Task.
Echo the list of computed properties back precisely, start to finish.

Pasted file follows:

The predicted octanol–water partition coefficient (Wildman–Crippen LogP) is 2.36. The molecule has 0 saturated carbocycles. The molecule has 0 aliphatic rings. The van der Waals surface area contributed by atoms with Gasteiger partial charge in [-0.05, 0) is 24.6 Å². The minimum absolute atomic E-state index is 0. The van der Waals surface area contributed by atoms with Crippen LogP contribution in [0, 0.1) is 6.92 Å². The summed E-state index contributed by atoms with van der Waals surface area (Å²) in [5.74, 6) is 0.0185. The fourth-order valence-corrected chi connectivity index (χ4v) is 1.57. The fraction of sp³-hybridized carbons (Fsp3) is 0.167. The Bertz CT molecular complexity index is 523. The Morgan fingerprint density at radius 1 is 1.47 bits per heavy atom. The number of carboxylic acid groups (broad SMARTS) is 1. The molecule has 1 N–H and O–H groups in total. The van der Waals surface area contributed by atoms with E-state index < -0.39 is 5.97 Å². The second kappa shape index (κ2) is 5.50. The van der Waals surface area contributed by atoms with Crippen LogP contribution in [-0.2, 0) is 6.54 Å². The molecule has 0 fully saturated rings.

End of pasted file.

The predicted octanol–water partition coefficient (Wildman–Crippen LogP) is 2.36. The molecule has 0 saturated carbocycles. The molecule has 0 aliphatic rings. The van der Waals surface area contributed by atoms with Gasteiger partial charge in [-0.05, 0) is 24.6 Å². The minimum absolute atomic E-state index is 0. The van der Waals surface area contributed by atoms with Crippen LogP contribution in [0, 0.1) is 6.92 Å². The summed E-state index contributed by atoms with van der Waals surface area (Å²) in [5.74, 6) is 0.0185. The fourth-order valence-corrected chi connectivity index (χ4v) is 1.57. The fraction of sp³-hybridized carbons (Fsp3) is 0.167. The Bertz CT molecular complexity index is 523. The Morgan fingerprint density at radius 1 is 1.47 bits per heavy atom. The number of carboxylic acid groups (broad SMARTS) is 1. The molecule has 1 N–H and O–H groups in total. The van der Waals surface area contributed by atoms with E-state index < -0.39 is 5.97 Å². The second kappa shape index (κ2) is 5.50. The van der Waals surface area contributed by atoms with Crippen LogP contribution in [-0.2, 0) is 6.54 Å². The molecule has 0 fully saturated rings.